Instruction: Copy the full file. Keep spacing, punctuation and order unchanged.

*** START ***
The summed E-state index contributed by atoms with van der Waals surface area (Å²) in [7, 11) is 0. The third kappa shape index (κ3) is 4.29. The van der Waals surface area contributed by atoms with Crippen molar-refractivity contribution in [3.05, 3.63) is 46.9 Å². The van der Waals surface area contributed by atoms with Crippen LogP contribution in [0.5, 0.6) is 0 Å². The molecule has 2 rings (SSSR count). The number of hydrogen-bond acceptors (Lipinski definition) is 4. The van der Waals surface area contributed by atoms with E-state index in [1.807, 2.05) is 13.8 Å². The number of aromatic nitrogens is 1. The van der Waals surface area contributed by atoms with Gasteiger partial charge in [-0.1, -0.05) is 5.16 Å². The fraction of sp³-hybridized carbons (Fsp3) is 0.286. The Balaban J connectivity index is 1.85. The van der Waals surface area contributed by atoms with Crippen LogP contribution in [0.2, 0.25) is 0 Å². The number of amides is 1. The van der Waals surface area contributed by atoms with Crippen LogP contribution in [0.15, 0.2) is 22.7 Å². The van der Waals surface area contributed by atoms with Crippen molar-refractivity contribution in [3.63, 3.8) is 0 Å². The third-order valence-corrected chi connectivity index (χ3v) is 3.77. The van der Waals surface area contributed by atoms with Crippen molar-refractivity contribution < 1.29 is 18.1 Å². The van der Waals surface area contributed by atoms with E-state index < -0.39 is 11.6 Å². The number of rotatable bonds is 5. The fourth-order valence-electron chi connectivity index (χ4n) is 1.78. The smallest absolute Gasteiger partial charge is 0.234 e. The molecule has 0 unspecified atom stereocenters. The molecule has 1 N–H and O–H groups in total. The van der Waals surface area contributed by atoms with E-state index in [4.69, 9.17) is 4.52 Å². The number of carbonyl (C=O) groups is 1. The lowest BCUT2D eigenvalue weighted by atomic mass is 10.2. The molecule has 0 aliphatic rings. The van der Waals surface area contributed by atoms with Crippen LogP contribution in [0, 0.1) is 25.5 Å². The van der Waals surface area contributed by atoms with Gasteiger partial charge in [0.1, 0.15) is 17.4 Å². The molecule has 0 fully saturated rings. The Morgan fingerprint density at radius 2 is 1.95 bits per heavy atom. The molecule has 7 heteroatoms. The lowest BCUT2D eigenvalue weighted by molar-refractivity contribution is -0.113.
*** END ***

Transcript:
The summed E-state index contributed by atoms with van der Waals surface area (Å²) in [7, 11) is 0. The third kappa shape index (κ3) is 4.29. The van der Waals surface area contributed by atoms with Crippen molar-refractivity contribution in [3.05, 3.63) is 46.9 Å². The van der Waals surface area contributed by atoms with Crippen LogP contribution in [0.5, 0.6) is 0 Å². The molecule has 2 rings (SSSR count). The number of hydrogen-bond acceptors (Lipinski definition) is 4. The van der Waals surface area contributed by atoms with E-state index in [1.807, 2.05) is 13.8 Å². The number of aromatic nitrogens is 1. The van der Waals surface area contributed by atoms with Gasteiger partial charge in [-0.1, -0.05) is 5.16 Å². The fraction of sp³-hybridized carbons (Fsp3) is 0.286. The Balaban J connectivity index is 1.85. The van der Waals surface area contributed by atoms with Crippen LogP contribution in [0.2, 0.25) is 0 Å². The number of amides is 1. The van der Waals surface area contributed by atoms with Crippen LogP contribution in [0.15, 0.2) is 22.7 Å². The van der Waals surface area contributed by atoms with Crippen molar-refractivity contribution in [3.63, 3.8) is 0 Å². The third-order valence-corrected chi connectivity index (χ3v) is 3.77. The van der Waals surface area contributed by atoms with Crippen molar-refractivity contribution < 1.29 is 18.1 Å². The van der Waals surface area contributed by atoms with E-state index < -0.39 is 11.6 Å². The number of rotatable bonds is 5. The fourth-order valence-electron chi connectivity index (χ4n) is 1.78. The smallest absolute Gasteiger partial charge is 0.234 e. The molecule has 0 unspecified atom stereocenters. The molecule has 1 N–H and O–H groups in total. The van der Waals surface area contributed by atoms with E-state index in [4.69, 9.17) is 4.52 Å². The number of carbonyl (C=O) groups is 1. The lowest BCUT2D eigenvalue weighted by atomic mass is 10.2. The molecule has 0 aliphatic rings. The van der Waals surface area contributed by atoms with Crippen LogP contribution in [0, 0.1) is 25.5 Å². The van der Waals surface area contributed by atoms with Gasteiger partial charge in [0.1, 0.15) is 17.4 Å². The molecule has 0 fully saturated rings. The Morgan fingerprint density at radius 2 is 1.95 bits per heavy atom. The molecule has 7 heteroatoms. The lowest BCUT2D eigenvalue weighted by molar-refractivity contribution is -0.113.